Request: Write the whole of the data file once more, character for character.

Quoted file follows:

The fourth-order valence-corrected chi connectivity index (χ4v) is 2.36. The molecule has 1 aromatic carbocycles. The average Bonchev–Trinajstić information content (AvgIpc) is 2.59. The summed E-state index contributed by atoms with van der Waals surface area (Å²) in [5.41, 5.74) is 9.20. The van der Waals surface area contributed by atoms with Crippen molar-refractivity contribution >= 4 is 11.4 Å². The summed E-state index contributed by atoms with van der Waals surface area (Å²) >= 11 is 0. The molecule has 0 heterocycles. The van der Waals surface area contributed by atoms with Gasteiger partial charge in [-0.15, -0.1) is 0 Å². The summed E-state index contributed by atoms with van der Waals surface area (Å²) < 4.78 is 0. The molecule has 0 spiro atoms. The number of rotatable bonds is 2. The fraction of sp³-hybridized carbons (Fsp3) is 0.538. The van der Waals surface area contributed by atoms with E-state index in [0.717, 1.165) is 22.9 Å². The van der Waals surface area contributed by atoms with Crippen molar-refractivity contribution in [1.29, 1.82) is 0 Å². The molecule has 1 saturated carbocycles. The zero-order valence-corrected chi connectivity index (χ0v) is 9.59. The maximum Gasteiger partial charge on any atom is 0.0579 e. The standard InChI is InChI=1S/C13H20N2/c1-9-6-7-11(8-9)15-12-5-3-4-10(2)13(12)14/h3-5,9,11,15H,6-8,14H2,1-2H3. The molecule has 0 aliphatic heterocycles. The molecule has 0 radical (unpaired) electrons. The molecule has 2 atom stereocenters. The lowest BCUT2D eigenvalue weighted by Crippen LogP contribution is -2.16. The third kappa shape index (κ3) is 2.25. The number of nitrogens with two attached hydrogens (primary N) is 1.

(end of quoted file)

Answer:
The fourth-order valence-corrected chi connectivity index (χ4v) is 2.36. The molecule has 1 aromatic carbocycles. The average Bonchev–Trinajstić information content (AvgIpc) is 2.59. The summed E-state index contributed by atoms with van der Waals surface area (Å²) in [5.41, 5.74) is 9.20. The van der Waals surface area contributed by atoms with Crippen molar-refractivity contribution >= 4 is 11.4 Å². The summed E-state index contributed by atoms with van der Waals surface area (Å²) >= 11 is 0. The molecule has 0 heterocycles. The van der Waals surface area contributed by atoms with Gasteiger partial charge in [-0.15, -0.1) is 0 Å². The summed E-state index contributed by atoms with van der Waals surface area (Å²) < 4.78 is 0. The molecule has 0 spiro atoms. The number of rotatable bonds is 2. The fraction of sp³-hybridized carbons (Fsp3) is 0.538. The van der Waals surface area contributed by atoms with E-state index in [0.717, 1.165) is 22.9 Å². The van der Waals surface area contributed by atoms with Crippen molar-refractivity contribution in [1.29, 1.82) is 0 Å². The molecule has 1 saturated carbocycles. The zero-order valence-corrected chi connectivity index (χ0v) is 9.59. The maximum Gasteiger partial charge on any atom is 0.0579 e. The standard InChI is InChI=1S/C13H20N2/c1-9-6-7-11(8-9)15-12-5-3-4-10(2)13(12)14/h3-5,9,11,15H,6-8,14H2,1-2H3. The molecule has 0 aliphatic heterocycles. The molecule has 0 radical (unpaired) electrons. The molecule has 2 atom stereocenters. The lowest BCUT2D eigenvalue weighted by Crippen LogP contribution is -2.16. The third kappa shape index (κ3) is 2.25. The number of nitrogens with two attached hydrogens (primary N) is 1.